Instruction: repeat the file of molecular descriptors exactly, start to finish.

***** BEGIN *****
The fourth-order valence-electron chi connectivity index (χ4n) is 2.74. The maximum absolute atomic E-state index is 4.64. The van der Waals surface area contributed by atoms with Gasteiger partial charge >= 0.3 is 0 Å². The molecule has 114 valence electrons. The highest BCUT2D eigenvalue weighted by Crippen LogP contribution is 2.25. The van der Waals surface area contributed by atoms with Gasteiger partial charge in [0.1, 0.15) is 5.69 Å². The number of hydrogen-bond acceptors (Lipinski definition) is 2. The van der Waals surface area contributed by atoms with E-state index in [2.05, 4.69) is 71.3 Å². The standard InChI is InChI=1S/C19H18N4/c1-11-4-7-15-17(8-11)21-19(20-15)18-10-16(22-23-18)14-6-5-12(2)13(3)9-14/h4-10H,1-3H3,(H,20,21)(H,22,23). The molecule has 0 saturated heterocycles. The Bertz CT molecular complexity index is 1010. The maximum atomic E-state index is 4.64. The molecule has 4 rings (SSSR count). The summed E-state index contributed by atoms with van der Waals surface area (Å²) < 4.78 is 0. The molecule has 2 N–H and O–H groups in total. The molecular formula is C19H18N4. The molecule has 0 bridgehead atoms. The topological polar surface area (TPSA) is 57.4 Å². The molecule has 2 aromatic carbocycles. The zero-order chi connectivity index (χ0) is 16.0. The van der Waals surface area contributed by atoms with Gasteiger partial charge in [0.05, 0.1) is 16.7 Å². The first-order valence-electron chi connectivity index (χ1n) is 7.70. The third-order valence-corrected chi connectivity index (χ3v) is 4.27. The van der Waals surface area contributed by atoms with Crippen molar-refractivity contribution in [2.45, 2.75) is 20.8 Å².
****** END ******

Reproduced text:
The fourth-order valence-electron chi connectivity index (χ4n) is 2.74. The maximum absolute atomic E-state index is 4.64. The van der Waals surface area contributed by atoms with Gasteiger partial charge >= 0.3 is 0 Å². The molecule has 114 valence electrons. The highest BCUT2D eigenvalue weighted by Crippen LogP contribution is 2.25. The van der Waals surface area contributed by atoms with Gasteiger partial charge in [0.1, 0.15) is 5.69 Å². The number of hydrogen-bond acceptors (Lipinski definition) is 2. The van der Waals surface area contributed by atoms with E-state index in [2.05, 4.69) is 71.3 Å². The standard InChI is InChI=1S/C19H18N4/c1-11-4-7-15-17(8-11)21-19(20-15)18-10-16(22-23-18)14-6-5-12(2)13(3)9-14/h4-10H,1-3H3,(H,20,21)(H,22,23). The molecule has 0 saturated heterocycles. The Bertz CT molecular complexity index is 1010. The maximum atomic E-state index is 4.64. The molecule has 4 rings (SSSR count). The summed E-state index contributed by atoms with van der Waals surface area (Å²) < 4.78 is 0. The molecule has 2 N–H and O–H groups in total. The molecular formula is C19H18N4. The molecule has 0 bridgehead atoms. The topological polar surface area (TPSA) is 57.4 Å². The molecule has 2 aromatic carbocycles. The zero-order chi connectivity index (χ0) is 16.0. The van der Waals surface area contributed by atoms with Gasteiger partial charge in [0.05, 0.1) is 16.7 Å². The first-order valence-electron chi connectivity index (χ1n) is 7.70. The third-order valence-corrected chi connectivity index (χ3v) is 4.27. The van der Waals surface area contributed by atoms with Crippen molar-refractivity contribution in [2.45, 2.75) is 20.8 Å².